I’m looking at a very interesting concept 3D printer from engineer Swaleh Owais.
The “WorkHorse 3D” is a 3D printer able to do some functions few other machines can accomplish.
First, it is one of several “continuous” 3D printers in that it can, by itself, automatically unload prints and commence 3D printing a subsequent object. The Workhorse 3D does this by use of a conveyor belt system.
The print is applied to the stationary belt in the usual manner. But when the print completes the belt is engaged and the print actually rolls off the belt when the belt curves away under one of its rollers. All you need is a basket to catch the prints as they complete.
This seems to be a scaled-up version of MakerBot’s “Automated Build Platform”, first sold eight years ago. While much smaller than the current Workhorse 3D option, the two solutions are of a similar concept.
I’ve used the MakerBot ABP and found it was indeed amazing in that it could literally allow near continuous production of objects. I actually did need a basket to catch the dozens of objects being printed.
But there was a problem, and I discontinued using the ABP, and in fact, MakerBot themselves discontinued the project shortly thereafter, never to market any similar product.
The problem was that when the belt is printed upon, it is subjected to high heat. After repeated high heat exposures, the belt began to warp slightly. This presented the nozzle with a less than even surface to print on, resulting in failed prints. The belt had to be continually replaced.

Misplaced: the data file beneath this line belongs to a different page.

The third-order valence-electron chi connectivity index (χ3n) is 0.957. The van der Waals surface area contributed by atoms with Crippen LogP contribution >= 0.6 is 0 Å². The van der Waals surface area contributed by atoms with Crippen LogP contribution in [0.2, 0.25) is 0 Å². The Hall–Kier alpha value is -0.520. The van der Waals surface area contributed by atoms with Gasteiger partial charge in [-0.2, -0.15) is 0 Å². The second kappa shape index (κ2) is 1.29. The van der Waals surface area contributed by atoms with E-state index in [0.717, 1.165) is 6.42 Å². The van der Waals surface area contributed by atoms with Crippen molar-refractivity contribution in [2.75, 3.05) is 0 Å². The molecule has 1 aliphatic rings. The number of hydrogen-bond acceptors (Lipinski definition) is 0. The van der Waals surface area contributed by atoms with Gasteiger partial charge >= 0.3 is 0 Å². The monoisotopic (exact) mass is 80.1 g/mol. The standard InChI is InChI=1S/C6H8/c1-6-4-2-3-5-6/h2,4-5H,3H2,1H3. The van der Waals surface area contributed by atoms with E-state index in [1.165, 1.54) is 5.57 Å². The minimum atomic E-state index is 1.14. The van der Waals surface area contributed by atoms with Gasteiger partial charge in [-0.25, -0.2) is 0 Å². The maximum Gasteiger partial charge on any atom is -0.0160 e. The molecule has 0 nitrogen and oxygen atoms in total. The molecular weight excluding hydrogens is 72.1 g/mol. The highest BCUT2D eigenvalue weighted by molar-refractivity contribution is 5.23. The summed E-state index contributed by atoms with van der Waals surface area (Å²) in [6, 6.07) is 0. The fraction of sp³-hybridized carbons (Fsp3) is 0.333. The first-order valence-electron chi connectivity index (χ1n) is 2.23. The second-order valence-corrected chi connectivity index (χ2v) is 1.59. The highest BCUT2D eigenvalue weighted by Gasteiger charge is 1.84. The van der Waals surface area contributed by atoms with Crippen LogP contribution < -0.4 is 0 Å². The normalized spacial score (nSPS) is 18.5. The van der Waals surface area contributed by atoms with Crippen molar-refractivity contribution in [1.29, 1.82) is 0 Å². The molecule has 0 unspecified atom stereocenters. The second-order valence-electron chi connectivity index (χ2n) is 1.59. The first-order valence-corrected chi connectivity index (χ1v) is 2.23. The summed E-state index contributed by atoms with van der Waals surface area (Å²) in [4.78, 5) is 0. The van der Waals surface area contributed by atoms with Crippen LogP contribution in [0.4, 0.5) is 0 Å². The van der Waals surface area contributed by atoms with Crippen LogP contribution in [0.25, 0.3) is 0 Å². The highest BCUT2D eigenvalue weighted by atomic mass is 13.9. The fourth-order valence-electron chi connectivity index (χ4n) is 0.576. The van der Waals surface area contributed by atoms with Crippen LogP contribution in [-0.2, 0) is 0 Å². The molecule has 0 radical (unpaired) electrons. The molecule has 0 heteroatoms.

I’m not sure if the Workhorse 3D has the same problem, but it might be possible to avoid the issue if an appropriate material were used for the belt. It would have to be a flexible and elastic material that withstands high heat and also provides appropriate adhesion for prints in at least PLA, if not other materials.
Nevertheless, the Workhorse 3D as is can produce continuous prints.
But there was something strange about the motion system, which seems to involve two parallel mounts. My confusion was answered when I continued to watch their video, which shows that the two extruder mounts can be tilted!
This creates a scenario where the nozzle is angled to the build plate – or build belt, I suppose. By moving the belt appropriately when the nozzle is at an angle it becomes possible to 3D print infinitely, in much the same way that Stratasys’ infinite build demonstrator was able to do.
Owais created not only the hardware to do all this, but also created the software to drive it, which is obviously required because common 3D printing operational software would not understand this highly unusual configuration.
While the project was a submission to a Hackaday contest, it seems that Owais is hoping to refine the configuration sufficiently for it to be added to the RepRap family of 3D printer designs. If so, we may see commercial versions of the concept become available.